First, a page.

A Cure in Sight for Ocular Melanoma With Danet Peterson

At the American Society of Clinical Oncology (ASCO) Annual Meeting in Chicago, Danet Peterson sat down with Oncology Data Advisor to talk about her work with A Cure in Sight, a nonprofit organization which seeks to support patients with ocular melanoma throughout the diagnosis, treatment, and survivorship journey.

This podcast episode was recorded live at the 2022 ASCO Annual Meeting in Chicago by Oncology Data Advisor and ConveyMed. 

Oncology Data Advisor: Welcome to Oncology Data Advisor, I’m Keira Smith. Today, I’m here at the ASCO Annual Meeting in Chicago, speaking with Danet Peterson. Danet, thank you for joining us. Would you like to tell us a little bit about yourself?

Danet Peterson: Sure. I am here from Phoenix, Arizona, and I’m here with the organization A Cure in Sight. We are a nonprofit for patients, created by patients, with ocular melanoma. I was actually diagnosed with ocular melanoma myself in July of 2020. I mean, I’ve just had kind of a whirlwind of a diagnosis story, as well as the journey since. I kind of joke that the pandemic at the beginning of 2020 was when Frozen 2 came out, and I have two little girls, and they love Frozen 2. One of the songs is “Into the Unknown,” and it was like the theme of my life, and it just hasn’t stopped—just learning how to lean into that uncertainty, and cancer definitely forces you to do that.

Oncology Data Advisor: Would you like to tell us a little bit about A Cure in Sight? What do you do?

Ms. Peterson: With A Cure in Sight, I actually host their podcast, the Eye Believe podcast. You can find us on Spotify, Apple, Google Podcasts, and PodBean. I also am their Social Media Manager, so I run their social media. I’m usually the person making the funny reels and TikTok videos, trying to help patients just feel understood and feel heard. But we also educate the public about ocular melanoma and about what it means to have ocular melanoma and the burdens that come with that, and also the importance of annual eye exams and comprehensive eye checks so that you can monitor for ocular melanoma or the risk factors, because it is so rare. Six in a million patients are diagnosed each year.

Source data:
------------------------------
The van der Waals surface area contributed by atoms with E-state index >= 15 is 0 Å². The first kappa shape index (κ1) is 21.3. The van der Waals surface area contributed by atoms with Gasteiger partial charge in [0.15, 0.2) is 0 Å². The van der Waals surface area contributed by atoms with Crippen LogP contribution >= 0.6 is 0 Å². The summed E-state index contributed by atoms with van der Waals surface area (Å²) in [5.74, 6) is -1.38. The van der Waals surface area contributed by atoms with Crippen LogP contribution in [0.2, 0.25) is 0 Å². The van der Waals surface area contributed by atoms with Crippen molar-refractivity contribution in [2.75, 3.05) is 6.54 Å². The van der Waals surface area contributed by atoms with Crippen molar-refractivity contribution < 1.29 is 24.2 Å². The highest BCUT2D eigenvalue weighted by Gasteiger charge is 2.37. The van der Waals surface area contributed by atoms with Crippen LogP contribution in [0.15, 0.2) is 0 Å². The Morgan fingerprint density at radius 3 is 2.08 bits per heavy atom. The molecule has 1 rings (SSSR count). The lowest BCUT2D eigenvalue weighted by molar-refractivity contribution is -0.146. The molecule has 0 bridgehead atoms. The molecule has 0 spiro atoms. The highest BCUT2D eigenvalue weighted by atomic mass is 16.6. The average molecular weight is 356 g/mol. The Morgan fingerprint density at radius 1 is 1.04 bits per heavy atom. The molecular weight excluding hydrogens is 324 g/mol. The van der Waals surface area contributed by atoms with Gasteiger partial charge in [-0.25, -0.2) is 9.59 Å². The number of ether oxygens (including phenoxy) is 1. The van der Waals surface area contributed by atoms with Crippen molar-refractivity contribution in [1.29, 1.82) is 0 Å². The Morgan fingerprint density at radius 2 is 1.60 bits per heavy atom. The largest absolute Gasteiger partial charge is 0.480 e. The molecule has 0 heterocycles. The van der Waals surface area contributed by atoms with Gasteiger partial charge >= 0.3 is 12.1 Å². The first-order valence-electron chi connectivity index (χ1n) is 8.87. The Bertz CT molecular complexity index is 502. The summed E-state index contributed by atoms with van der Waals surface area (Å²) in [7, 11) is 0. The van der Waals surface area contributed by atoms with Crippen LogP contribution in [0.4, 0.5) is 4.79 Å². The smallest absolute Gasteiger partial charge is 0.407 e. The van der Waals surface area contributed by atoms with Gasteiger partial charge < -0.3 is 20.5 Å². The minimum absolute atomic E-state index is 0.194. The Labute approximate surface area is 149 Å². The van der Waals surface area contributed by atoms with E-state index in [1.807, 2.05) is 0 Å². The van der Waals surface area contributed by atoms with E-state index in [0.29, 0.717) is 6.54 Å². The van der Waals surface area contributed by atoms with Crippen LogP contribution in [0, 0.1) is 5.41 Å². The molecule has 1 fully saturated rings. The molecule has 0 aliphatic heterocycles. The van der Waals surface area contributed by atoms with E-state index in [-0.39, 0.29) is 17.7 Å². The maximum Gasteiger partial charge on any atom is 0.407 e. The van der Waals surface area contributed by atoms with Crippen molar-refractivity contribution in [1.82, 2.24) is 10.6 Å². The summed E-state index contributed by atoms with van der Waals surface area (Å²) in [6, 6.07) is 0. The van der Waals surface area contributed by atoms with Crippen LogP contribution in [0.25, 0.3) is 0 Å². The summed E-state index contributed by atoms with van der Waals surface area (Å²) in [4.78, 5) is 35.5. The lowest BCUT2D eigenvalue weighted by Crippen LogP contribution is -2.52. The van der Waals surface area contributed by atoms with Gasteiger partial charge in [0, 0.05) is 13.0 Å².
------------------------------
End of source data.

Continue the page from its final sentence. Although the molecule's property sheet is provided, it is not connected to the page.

Because it’s so rare, it’s heavily underrepresented in the cancer community. It’s very under-researched, and unfortunately, as a patient group, we’re on the front lines of seeing the patients who develop metastatic disease and don’t have a cure. Our job as a nonprofit is to connect with the patient early on in their diagnosis and to help them feel that they have a community and that they have a place they can turn to for resources, both with the medical community and the oncology community. But also just with each other—to take care of each other, to support each other, and just to navigate this diagnosis from the beginning until as long as they’re here, which we hope is a very long time.

Oncology Data Advisor: Great, thank you. What do you think is the most important thing for clinicians who are attending here to know about ocular melanoma from a patient perspective?

Danet Peterson: I think the first thing is that it exists and that it actually is a cancer. You can get cancer in your eyeball, and it is terrible. The treatments tend to be successful in treating the primary tumor. The challenge that we’re finding is that once the primary tumor has been treated, if it does spread, there is no cure currently for the metastatic disease that spreads to the liver or the lungs. I mean, for people here, clinicians, to understand that we need, in order for patients with uveal melanoma to survive longer than a few years with the types of treatments that we have right now, we need more research. We need people willing to go out on a limb and find something that will solve the problem of uveal melanoma and the liver.